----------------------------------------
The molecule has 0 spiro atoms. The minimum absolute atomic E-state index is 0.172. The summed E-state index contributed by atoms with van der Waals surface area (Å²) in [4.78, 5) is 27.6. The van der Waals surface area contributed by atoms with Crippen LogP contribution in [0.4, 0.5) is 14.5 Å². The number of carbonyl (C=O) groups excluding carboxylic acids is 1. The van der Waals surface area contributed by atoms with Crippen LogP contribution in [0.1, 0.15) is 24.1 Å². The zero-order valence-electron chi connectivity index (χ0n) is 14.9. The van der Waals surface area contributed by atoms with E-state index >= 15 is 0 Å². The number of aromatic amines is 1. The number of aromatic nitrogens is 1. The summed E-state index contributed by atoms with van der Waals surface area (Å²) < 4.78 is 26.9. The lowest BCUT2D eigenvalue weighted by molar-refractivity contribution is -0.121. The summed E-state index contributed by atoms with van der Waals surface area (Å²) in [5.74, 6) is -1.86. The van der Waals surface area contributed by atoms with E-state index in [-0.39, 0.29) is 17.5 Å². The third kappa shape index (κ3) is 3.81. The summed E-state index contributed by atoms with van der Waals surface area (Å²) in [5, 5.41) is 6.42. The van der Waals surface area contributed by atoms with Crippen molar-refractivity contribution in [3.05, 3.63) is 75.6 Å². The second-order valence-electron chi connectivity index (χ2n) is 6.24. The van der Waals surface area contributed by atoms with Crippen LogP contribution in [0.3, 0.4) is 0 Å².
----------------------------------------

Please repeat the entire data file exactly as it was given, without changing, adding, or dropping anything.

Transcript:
The molecule has 0 spiro atoms. The minimum absolute atomic E-state index is 0.172. The summed E-state index contributed by atoms with van der Waals surface area (Å²) in [4.78, 5) is 27.6. The van der Waals surface area contributed by atoms with Crippen LogP contribution in [0.4, 0.5) is 14.5 Å². The number of carbonyl (C=O) groups excluding carboxylic acids is 1. The van der Waals surface area contributed by atoms with Crippen LogP contribution in [0.1, 0.15) is 24.1 Å². The zero-order valence-electron chi connectivity index (χ0n) is 14.9. The van der Waals surface area contributed by atoms with E-state index >= 15 is 0 Å². The number of aromatic amines is 1. The number of aromatic nitrogens is 1. The summed E-state index contributed by atoms with van der Waals surface area (Å²) < 4.78 is 26.9. The lowest BCUT2D eigenvalue weighted by molar-refractivity contribution is -0.121. The summed E-state index contributed by atoms with van der Waals surface area (Å²) in [5.74, 6) is -1.86. The van der Waals surface area contributed by atoms with E-state index in [-0.39, 0.29) is 17.5 Å². The third kappa shape index (κ3) is 3.81. The summed E-state index contributed by atoms with van der Waals surface area (Å²) in [5, 5.41) is 6.42. The van der Waals surface area contributed by atoms with Crippen molar-refractivity contribution in [3.05, 3.63) is 75.6 Å². The second-order valence-electron chi connectivity index (χ2n) is 6.24. The van der Waals surface area contributed by atoms with Crippen LogP contribution in [0.3, 0.4) is 0 Å².